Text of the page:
My first club meeting was last Wednesday. Only four people, out of the thirty who signed up at the club fair, attended this first meeting. Despite having posted on social media, advertising with flyers throughout the school, and engaging freshmen during the club fair, the turnout was low. Also, I am not by myself. Many girls are helping with the cluband we were all equally disappointed with the turnout. I hate to leave this journal on such a negative note, but I am unsure of what else to say.
My experience with the SPEAK program has been quite exciting. Once I received approval for my club at school, I had to focus on the club fair and executive board positions for the club. Many students were interested, but I turned them down. I was looking for leadership qualities that stood out and would help in the long run. I narrowed down the candidate list to four girls, including myself. The first informational meeting for SPEAK is next week and I hope it will be successful. Approximately, thirty kids signed up, but I don not know how many will attend the first meeting.
As for the SPEAK mentorship program, recruitment has been slow. This is due to the small number of Eastern Europeans and South Asians at my school. However, I still have one mentee who is interested and I hope both of us together can recruit more people. Despite these challenges, I am still excited to get paired up with a mentor and explore different career opportunities.
This edition, we are featuring two inspirational contributors, both of whom are the eldest of three siblings. They speak of their upbringing, highlighting the differences of the expectations, responsibilities and/or privileges that come with this role. Does the gender of your younger siblings have an affect on how you are raised by your parents? One contributor is the eldest of three girls, the other is the eldest of one sister and one brother. Read more to find out how birth order and the gender of your younger siblings may affect how you grow up.
Although I was born in the greatest city in the world, New York City, I am a true Long Island girl at heart. My parents, like those of many Indian immigrants came to America for greater opportunities, to have a better life for themselves and eventually the family that they would build together. My story is not the same as other girls, of typical Indian parents. My father came to the USA at an early age, earlier than some of his generation. He is the youngest of his siblings, the most adventurous and open-minded. He encouraged my mom to learn and adapt to this country. My mother also knew how to embrace change well. The openness of the culture here invigorated her rather than scaring her. I am the oldest of 3 daughters. My younger sisters are 3 years and 7 years younger than myself. Being the oldest, my opinions mattered. In certain ways, I did act as the parent to my younger sisters. It was slightly easier for my sisters because I was paving the way. I have male cousins in the same age range; we all grew up together. We were all treated the same; there was never a difference in what we could do as boys or girls. This I know was probably unique for a desi girl’s upbringing.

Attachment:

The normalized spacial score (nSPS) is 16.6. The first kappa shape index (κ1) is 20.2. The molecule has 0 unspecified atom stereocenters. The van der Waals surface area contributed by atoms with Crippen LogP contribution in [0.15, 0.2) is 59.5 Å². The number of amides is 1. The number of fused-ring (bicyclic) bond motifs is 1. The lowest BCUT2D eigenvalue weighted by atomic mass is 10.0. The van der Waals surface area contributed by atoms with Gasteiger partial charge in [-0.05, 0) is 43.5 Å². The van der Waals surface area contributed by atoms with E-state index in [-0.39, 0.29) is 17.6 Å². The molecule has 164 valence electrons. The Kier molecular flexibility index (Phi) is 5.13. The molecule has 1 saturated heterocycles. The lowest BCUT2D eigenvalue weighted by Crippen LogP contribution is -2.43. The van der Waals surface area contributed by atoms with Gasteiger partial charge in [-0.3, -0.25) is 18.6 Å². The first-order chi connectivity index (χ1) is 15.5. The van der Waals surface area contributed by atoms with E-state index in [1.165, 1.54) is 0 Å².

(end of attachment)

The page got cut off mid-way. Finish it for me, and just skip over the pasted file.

I am a first generation Indian American, the eldest of three children (one sister and one brother). My parents definitely brought me up in a traditional desi household. Hardly anything pertained to the American culture while I was in elementary school. Mom stayed at home taking care of us and doing the typical chores that were expected of an Indian housewife, while Dad went to work. The traditional “sidi-saadhi” role was expected from me and my sister at all times, doing household chores, never talking back to anyone, keeping our opinions to ourselves, never talking back to anyone. We were to listen to everything our parents told us. My parents expected the most from me since I was the oldest and because I was the oldest, there was always a clash of cultures between school and home.